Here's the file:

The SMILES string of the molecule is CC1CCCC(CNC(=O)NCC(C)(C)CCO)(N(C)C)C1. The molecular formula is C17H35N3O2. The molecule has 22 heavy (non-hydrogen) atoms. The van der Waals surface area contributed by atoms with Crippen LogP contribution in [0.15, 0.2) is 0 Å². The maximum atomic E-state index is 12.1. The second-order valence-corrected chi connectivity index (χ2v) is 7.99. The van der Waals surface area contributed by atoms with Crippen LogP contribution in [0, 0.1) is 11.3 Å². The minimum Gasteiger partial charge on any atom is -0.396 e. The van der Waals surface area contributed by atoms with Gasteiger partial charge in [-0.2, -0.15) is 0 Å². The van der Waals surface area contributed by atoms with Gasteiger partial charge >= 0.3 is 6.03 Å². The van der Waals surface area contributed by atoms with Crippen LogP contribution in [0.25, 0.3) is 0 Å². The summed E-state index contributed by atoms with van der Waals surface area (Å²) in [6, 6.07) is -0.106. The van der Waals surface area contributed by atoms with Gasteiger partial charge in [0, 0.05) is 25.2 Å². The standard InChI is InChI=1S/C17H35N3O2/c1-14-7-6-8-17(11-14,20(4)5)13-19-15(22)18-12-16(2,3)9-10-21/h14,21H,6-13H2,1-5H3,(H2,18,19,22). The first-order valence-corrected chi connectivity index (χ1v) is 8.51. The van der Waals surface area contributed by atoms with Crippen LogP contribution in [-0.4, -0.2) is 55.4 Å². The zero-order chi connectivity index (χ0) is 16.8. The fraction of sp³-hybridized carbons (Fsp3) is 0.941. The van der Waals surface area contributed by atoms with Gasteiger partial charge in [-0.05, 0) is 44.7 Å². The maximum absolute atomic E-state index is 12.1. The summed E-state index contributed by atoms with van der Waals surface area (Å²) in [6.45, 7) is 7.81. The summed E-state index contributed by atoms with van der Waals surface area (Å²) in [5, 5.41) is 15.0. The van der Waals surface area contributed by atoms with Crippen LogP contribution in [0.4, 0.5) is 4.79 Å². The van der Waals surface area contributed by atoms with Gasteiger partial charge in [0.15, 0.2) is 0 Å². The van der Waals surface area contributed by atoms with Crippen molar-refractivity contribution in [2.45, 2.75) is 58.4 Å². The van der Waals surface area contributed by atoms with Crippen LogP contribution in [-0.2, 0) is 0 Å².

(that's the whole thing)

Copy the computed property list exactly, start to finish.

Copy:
The SMILES string of the molecule is CC1CCCC(CNC(=O)NCC(C)(C)CCO)(N(C)C)C1. The molecular formula is C17H35N3O2. The molecule has 22 heavy (non-hydrogen) atoms. The van der Waals surface area contributed by atoms with Crippen LogP contribution in [0.15, 0.2) is 0 Å². The maximum atomic E-state index is 12.1. The second-order valence-corrected chi connectivity index (χ2v) is 7.99. The van der Waals surface area contributed by atoms with Crippen LogP contribution in [0, 0.1) is 11.3 Å². The minimum Gasteiger partial charge on any atom is -0.396 e. The van der Waals surface area contributed by atoms with Gasteiger partial charge in [-0.2, -0.15) is 0 Å². The van der Waals surface area contributed by atoms with Gasteiger partial charge >= 0.3 is 6.03 Å². The van der Waals surface area contributed by atoms with Crippen LogP contribution in [0.25, 0.3) is 0 Å². The summed E-state index contributed by atoms with van der Waals surface area (Å²) in [6, 6.07) is -0.106. The van der Waals surface area contributed by atoms with Gasteiger partial charge in [0, 0.05) is 25.2 Å². The standard InChI is InChI=1S/C17H35N3O2/c1-14-7-6-8-17(11-14,20(4)5)13-19-15(22)18-12-16(2,3)9-10-21/h14,21H,6-13H2,1-5H3,(H2,18,19,22). The first-order valence-corrected chi connectivity index (χ1v) is 8.51. The van der Waals surface area contributed by atoms with Crippen LogP contribution in [-0.4, -0.2) is 55.4 Å². The zero-order chi connectivity index (χ0) is 16.8. The fraction of sp³-hybridized carbons (Fsp3) is 0.941. The van der Waals surface area contributed by atoms with Gasteiger partial charge in [-0.05, 0) is 44.7 Å². The maximum absolute atomic E-state index is 12.1. The summed E-state index contributed by atoms with van der Waals surface area (Å²) in [6.45, 7) is 7.81. The summed E-state index contributed by atoms with van der Waals surface area (Å²) in [5, 5.41) is 15.0. The van der Waals surface area contributed by atoms with Crippen LogP contribution in [0.4, 0.5) is 4.79 Å². The van der Waals surface area contributed by atoms with Gasteiger partial charge in [0.15, 0.2) is 0 Å². The van der Waals surface area contributed by atoms with Crippen molar-refractivity contribution in [2.45, 2.75) is 58.4 Å². The van der Waals surface area contributed by atoms with Crippen LogP contribution in [-0.2, 0) is 0 Å².